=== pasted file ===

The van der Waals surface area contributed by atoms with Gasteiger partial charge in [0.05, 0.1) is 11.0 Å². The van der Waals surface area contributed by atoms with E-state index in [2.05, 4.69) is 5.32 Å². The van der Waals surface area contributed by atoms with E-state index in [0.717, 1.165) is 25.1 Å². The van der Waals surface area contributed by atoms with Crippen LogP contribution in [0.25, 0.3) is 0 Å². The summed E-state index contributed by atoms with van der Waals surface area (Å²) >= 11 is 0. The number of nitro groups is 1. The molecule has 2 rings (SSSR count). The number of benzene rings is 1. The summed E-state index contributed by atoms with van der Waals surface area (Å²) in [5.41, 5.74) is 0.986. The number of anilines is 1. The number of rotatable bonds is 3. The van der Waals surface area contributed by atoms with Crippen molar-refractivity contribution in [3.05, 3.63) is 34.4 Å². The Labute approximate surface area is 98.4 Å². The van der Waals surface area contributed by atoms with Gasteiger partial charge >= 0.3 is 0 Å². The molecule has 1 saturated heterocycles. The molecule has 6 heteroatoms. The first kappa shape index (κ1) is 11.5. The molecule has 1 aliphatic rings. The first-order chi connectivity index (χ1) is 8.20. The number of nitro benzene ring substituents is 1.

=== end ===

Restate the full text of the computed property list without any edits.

The van der Waals surface area contributed by atoms with Gasteiger partial charge in [0.05, 0.1) is 11.0 Å². The van der Waals surface area contributed by atoms with E-state index in [2.05, 4.69) is 5.32 Å². The van der Waals surface area contributed by atoms with E-state index in [0.717, 1.165) is 25.1 Å². The van der Waals surface area contributed by atoms with Crippen LogP contribution in [0.25, 0.3) is 0 Å². The summed E-state index contributed by atoms with van der Waals surface area (Å²) >= 11 is 0. The number of nitro groups is 1. The molecule has 2 rings (SSSR count). The number of benzene rings is 1. The summed E-state index contributed by atoms with van der Waals surface area (Å²) in [5.41, 5.74) is 0.986. The number of anilines is 1. The number of rotatable bonds is 3. The van der Waals surface area contributed by atoms with Crippen molar-refractivity contribution in [3.05, 3.63) is 34.4 Å². The Labute approximate surface area is 98.4 Å². The van der Waals surface area contributed by atoms with Gasteiger partial charge >= 0.3 is 0 Å². The molecule has 1 saturated heterocycles. The molecule has 6 heteroatoms. The first kappa shape index (κ1) is 11.5. The molecule has 1 aliphatic rings. The first-order chi connectivity index (χ1) is 8.20. The number of nitro benzene ring substituents is 1.